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KEY WEST — The party continues on Duval Street, oil or no oil.
But ask about it and people have lots of opinions – some well-articulated, and others a little slurred.
Merchants are worried that news of tar balls on the beaches, even though they’re not connected to the spill, will drive tourists away, and those who love to eat, drink and be merry in Key West are worried that their favorite vacation island will suffer.
“We’ve been keeping track on the local news about the tar balls,” said Stephen Golderese, 44, standing under a round yellow awning outside the “Smallest Bar in Key West.”
Golderese and his wife Deb, 47, stood outside the bar with beers in hand, chatting with another couple they’d just met. They have visited Key West every year for three years, and each time they’ve made their reservations for the next trip – except this year.
“The uncertainty right now, it makes us a little bit cautious,” Deb Golderese said. “My prayers are going out for this island, for all the Keys. We love it here.” But that didn’t mean that the Goldereses didn’t have fun this time around, they said, and it was clear that many other people were partying on the street Friday night.
By 9 p.m., music pumped out of open doors up and down the street: Country and hip hop, techno and classic rock. Men rode bicycles towing passenger carts and taxis trolled the streets looking for people who had already had enough. It smelled like beer and food, and crowds bunched at street corners waiting for the lights to change.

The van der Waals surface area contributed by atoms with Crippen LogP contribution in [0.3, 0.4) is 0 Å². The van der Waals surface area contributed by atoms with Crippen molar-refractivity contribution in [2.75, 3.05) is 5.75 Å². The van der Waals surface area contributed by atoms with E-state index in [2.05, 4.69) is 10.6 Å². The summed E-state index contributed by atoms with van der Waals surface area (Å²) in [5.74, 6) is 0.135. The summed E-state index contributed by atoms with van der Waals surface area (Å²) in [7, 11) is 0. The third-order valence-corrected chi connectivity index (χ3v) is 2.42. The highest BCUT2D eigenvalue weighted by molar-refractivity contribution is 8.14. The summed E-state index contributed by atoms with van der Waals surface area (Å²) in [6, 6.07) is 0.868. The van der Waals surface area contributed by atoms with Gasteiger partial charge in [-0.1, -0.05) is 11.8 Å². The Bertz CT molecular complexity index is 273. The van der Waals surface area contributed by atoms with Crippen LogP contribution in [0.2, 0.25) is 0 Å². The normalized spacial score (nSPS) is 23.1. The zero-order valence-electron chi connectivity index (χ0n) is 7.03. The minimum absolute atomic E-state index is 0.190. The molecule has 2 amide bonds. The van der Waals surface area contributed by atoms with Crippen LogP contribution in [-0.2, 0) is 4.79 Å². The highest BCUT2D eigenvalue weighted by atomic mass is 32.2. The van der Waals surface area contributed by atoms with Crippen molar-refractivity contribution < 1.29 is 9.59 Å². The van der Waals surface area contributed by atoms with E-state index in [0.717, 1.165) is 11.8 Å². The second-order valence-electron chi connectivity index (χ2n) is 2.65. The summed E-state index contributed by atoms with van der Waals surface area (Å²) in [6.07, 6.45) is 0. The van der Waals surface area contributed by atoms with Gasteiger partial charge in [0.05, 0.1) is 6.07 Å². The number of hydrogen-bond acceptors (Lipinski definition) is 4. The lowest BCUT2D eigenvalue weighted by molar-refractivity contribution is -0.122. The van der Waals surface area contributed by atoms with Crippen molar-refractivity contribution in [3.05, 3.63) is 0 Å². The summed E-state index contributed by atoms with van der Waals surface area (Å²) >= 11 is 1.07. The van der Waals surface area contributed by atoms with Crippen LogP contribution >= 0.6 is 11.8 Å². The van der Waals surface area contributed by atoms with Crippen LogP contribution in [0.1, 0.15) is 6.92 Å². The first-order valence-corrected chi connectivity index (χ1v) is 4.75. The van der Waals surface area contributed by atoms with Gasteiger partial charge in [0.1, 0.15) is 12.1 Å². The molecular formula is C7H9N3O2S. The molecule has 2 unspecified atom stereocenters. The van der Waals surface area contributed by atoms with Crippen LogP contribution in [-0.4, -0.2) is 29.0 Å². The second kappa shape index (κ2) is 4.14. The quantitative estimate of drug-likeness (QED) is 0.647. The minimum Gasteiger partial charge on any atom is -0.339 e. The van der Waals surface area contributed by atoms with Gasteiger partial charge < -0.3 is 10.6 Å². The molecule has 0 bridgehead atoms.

Donna Jeffery, 56, and her husband Robert, 57, stopped to wait at a street corner on their way back to their hotel after watching the sunset. They were vacationing on the island from Pennsylvania, and purchased a condo.
“We heard a lot about the tar balls,” Robert Jeffery said.
“Some of the merchants were talking about it, saying they’re concerned that the media is going to blow it out of proportion and it’s going to affect business,” Donna Jeffery said.
A block or so down Duval Street, John Hubbard sat outside the Key West Cigar Club & Smoke Shop behind a table with boxes of cigars.
“Get your cigars,” he shouted. “Fresh hand-rolled cigars, best on the island.”
Hubbard, 51, has worked at the shop since the beginning of March, and he’s the “barker,” he said. He sits outside, says hello to people and hawks the shop’s wares.
People are talking about the spill everyday, he said, especially locals.
“Everybody’s concerned about the economic outlook,” he said. “It is a tourist island; everybody’s livelihood depends on tourists.”
People who charter boats are especially nervous, and many have already had people cancel bookings, Hubbard said.
“A lot of people are concerned that we might get a hurricane on top of it, and that it’ll push all the oil toward us,” he said. “Nobody’s having oil parties yet, but I’d imagine they will if they find out it’s definitely coming in.”
The only overt reference to the spill on the street was a man who held a sign that read “God Sent the Oil.” But he left his post at a street corner not long after the sun set, and as it got later, the street became steadily more crowded with people drinking, partying and living it up.